Florence Golson Bateman

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Florence Golson Bateman (December 4, 1891 – January 20, 1987) was an American soprano, composer and educator. She was inducted into the Alabama Women's Hall of Fame in 2000.[1]

The daughter of Howell Rose Golson, a lawyer, and Alabama "Bama" Goldsmith, she was born Florence Golson in Lowndes County, Alabama. She moved to Wetumpka with her family in 1895. At the age of nine, she had an accident that resulted in her becoming completely blind by the time that she was fifteen. She was educated at the Tennessee School for the Blind and at the Women's College of Alabama in Montgomery. She continued with studies in voice and composition at the Cincinnati Conservatory of Music, graduating in 1920. She moved to New York City, where she studied voice with Walter Golde and orchestration with Frederick Jacobi, also touring over the next three years as a soprano.[1][2]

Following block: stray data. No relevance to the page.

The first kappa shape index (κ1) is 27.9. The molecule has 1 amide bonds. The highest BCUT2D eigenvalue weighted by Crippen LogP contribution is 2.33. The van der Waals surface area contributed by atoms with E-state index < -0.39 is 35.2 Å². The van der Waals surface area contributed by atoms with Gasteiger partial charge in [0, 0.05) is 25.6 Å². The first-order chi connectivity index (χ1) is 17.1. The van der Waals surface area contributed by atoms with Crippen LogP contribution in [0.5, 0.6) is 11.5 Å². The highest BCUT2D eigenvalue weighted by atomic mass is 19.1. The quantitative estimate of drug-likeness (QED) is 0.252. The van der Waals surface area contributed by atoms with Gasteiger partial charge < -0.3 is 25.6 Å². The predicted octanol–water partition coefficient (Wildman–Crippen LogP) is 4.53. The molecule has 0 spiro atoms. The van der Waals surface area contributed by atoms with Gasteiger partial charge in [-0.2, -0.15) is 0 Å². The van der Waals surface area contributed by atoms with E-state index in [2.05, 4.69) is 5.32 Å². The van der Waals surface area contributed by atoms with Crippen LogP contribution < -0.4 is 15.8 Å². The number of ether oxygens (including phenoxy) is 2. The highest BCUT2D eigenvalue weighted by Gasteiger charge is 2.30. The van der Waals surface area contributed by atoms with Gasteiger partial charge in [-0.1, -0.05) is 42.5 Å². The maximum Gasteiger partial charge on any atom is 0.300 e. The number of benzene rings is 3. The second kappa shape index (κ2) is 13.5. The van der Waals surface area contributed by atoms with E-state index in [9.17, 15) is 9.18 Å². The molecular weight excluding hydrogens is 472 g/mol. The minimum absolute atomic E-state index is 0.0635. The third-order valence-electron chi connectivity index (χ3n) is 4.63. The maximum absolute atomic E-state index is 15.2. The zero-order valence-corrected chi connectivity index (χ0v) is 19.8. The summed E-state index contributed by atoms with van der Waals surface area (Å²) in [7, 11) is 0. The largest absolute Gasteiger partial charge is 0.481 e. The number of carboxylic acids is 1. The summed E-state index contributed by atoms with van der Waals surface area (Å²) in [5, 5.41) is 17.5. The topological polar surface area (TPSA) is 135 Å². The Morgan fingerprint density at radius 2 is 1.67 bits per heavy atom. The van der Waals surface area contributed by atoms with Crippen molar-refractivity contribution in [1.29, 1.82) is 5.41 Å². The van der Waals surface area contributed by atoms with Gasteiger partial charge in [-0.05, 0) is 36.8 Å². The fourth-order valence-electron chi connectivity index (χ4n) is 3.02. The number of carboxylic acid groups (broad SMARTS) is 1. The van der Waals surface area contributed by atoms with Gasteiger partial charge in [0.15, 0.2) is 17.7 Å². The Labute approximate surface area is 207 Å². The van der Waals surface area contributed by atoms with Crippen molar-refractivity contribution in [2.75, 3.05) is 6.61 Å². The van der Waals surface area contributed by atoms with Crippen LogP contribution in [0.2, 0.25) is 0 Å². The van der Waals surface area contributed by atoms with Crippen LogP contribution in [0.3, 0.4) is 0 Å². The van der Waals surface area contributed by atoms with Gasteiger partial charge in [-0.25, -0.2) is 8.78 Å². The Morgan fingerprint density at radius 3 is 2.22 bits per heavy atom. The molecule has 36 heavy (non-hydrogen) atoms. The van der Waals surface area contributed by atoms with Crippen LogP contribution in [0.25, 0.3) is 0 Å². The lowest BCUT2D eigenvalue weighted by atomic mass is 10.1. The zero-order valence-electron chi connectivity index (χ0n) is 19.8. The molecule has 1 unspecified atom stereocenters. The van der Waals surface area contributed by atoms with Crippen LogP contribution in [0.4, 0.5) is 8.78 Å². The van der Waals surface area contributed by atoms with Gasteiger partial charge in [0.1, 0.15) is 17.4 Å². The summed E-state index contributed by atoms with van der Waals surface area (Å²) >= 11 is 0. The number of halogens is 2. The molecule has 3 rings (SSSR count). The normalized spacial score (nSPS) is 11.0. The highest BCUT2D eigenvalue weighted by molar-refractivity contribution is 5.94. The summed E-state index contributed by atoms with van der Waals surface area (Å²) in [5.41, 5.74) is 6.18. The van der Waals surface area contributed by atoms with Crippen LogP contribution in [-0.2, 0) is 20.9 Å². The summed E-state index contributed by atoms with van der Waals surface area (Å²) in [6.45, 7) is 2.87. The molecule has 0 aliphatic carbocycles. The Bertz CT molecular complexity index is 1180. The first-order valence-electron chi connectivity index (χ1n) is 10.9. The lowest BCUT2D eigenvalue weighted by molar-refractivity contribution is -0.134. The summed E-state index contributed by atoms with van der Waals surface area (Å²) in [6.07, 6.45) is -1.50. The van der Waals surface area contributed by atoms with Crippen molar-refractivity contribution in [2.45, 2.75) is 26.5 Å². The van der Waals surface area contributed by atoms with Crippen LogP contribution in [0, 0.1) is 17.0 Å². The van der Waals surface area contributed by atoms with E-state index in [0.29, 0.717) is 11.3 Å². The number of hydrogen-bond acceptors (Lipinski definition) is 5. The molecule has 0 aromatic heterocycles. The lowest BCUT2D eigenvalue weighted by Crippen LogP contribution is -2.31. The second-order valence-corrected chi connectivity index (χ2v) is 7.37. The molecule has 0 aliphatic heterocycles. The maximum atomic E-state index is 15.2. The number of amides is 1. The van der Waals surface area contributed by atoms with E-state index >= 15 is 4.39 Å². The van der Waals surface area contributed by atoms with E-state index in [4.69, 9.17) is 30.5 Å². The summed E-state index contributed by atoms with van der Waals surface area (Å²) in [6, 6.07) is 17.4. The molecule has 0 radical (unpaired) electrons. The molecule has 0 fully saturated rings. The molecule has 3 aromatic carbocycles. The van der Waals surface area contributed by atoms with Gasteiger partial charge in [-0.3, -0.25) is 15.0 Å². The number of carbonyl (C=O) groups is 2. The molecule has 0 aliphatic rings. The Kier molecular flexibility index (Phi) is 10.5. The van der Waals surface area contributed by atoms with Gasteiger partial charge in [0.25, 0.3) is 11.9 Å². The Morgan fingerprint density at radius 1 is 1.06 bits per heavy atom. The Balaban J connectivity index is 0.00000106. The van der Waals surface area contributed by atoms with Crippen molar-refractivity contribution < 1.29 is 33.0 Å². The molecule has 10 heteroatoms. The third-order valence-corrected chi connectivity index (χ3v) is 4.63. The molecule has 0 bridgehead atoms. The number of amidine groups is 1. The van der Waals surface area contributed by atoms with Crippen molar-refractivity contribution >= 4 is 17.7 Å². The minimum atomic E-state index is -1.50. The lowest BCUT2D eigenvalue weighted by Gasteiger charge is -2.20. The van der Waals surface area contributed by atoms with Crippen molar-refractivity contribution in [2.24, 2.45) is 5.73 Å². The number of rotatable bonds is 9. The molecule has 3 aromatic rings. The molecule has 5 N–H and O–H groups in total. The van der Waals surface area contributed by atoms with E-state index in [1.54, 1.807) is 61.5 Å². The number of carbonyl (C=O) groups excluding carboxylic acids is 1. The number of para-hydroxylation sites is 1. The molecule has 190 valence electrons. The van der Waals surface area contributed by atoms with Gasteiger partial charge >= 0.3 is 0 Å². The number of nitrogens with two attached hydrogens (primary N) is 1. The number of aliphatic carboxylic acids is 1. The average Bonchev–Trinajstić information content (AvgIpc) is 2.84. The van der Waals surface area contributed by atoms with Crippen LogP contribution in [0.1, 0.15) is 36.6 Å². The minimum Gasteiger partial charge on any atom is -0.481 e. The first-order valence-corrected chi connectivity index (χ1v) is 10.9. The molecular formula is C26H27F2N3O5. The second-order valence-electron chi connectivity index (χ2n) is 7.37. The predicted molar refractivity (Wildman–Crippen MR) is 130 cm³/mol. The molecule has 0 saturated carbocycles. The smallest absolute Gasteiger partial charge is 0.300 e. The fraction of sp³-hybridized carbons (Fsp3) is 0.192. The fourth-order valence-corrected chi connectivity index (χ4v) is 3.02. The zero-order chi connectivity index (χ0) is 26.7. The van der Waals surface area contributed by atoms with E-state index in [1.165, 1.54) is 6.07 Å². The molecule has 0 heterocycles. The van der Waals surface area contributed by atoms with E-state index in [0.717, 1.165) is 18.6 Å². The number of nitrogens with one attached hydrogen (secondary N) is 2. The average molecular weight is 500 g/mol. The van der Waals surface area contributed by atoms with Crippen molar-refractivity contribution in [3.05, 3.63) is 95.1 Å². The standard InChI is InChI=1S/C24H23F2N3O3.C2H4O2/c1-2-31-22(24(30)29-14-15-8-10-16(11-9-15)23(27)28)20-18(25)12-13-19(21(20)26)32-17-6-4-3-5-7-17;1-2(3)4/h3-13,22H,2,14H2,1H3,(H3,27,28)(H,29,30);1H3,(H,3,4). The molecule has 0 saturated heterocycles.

In 1923, she married Winton Wadkins Bateman; the couple settled in College Park, Georgia. There, she taught music; her husband worked as a pharmacist and also served as town mayor. They moved to Wetumpka in 1936. Her husband died in 1942.[1][3]

She pursued further studies at the Cincinnati Conservatory of Music. She also worked with composer Roy Harris. She taught music in Montgomery and Wetumpka until she retired in 1967.[1][2]

She composed a number of musical pieces, including The Bird with a Broken Wing, dedicated to Helen Keller, and A Spring Symphony, which won several awards. In November 1949, the Alabama Department of Archives and History unveiled a life-size portrait of Bateman in its Music Room. A studio at the Transylvania Music Camp of the Alabama Federation of Music Clubs was named in her honor in 1954.[1][3]

Bateman died in Wetumpka at the age of 91.[2]

References[edit]

  1. ^ a b c d e "Florence Golson Bateman (1891-1987)". Alabama Women's Hall of Fame.
  2. ^ a b c Olstrom, Clifford E (2012). Undaunted by Blindness, 2nd Edition. pp. 42–43. ISBN 0982272197.
  3. ^ a b "Bateman, Florence Golson". Alabama Music Office.